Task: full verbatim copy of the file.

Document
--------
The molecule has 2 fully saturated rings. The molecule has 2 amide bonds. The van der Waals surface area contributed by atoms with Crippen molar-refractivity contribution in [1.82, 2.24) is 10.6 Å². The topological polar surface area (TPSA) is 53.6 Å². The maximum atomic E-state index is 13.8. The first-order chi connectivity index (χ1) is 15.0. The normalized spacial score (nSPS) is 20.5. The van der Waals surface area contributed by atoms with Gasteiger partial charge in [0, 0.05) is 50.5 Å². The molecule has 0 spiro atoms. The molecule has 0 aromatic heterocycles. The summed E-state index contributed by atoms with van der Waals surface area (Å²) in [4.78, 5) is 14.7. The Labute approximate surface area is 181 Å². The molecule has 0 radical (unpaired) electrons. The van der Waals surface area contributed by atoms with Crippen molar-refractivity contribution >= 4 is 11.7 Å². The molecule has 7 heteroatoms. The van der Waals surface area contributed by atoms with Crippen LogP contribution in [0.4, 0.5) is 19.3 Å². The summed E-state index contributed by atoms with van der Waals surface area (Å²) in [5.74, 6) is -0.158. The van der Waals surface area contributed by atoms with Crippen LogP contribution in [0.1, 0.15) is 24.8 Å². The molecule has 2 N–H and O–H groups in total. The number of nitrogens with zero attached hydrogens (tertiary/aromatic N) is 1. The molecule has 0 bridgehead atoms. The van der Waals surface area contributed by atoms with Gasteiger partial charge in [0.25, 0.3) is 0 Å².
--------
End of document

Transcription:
The molecule has 2 fully saturated rings. The molecule has 2 amide bonds. The van der Waals surface area contributed by atoms with Crippen molar-refractivity contribution in [1.82, 2.24) is 10.6 Å². The topological polar surface area (TPSA) is 53.6 Å². The maximum atomic E-state index is 13.8. The first-order chi connectivity index (χ1) is 15.0. The normalized spacial score (nSPS) is 20.5. The van der Waals surface area contributed by atoms with Gasteiger partial charge in [0, 0.05) is 50.5 Å². The molecule has 0 spiro atoms. The molecule has 0 aromatic heterocycles. The summed E-state index contributed by atoms with van der Waals surface area (Å²) in [4.78, 5) is 14.7. The Labute approximate surface area is 181 Å². The molecule has 0 radical (unpaired) electrons. The van der Waals surface area contributed by atoms with Crippen molar-refractivity contribution >= 4 is 11.7 Å². The molecule has 7 heteroatoms. The van der Waals surface area contributed by atoms with Crippen LogP contribution in [0.4, 0.5) is 19.3 Å². The summed E-state index contributed by atoms with van der Waals surface area (Å²) in [5.74, 6) is -0.158. The van der Waals surface area contributed by atoms with Crippen LogP contribution in [0.1, 0.15) is 24.8 Å². The molecule has 2 N–H and O–H groups in total. The number of nitrogens with zero attached hydrogens (tertiary/aromatic N) is 1. The molecule has 0 bridgehead atoms. The van der Waals surface area contributed by atoms with Gasteiger partial charge in [0.25, 0.3) is 0 Å².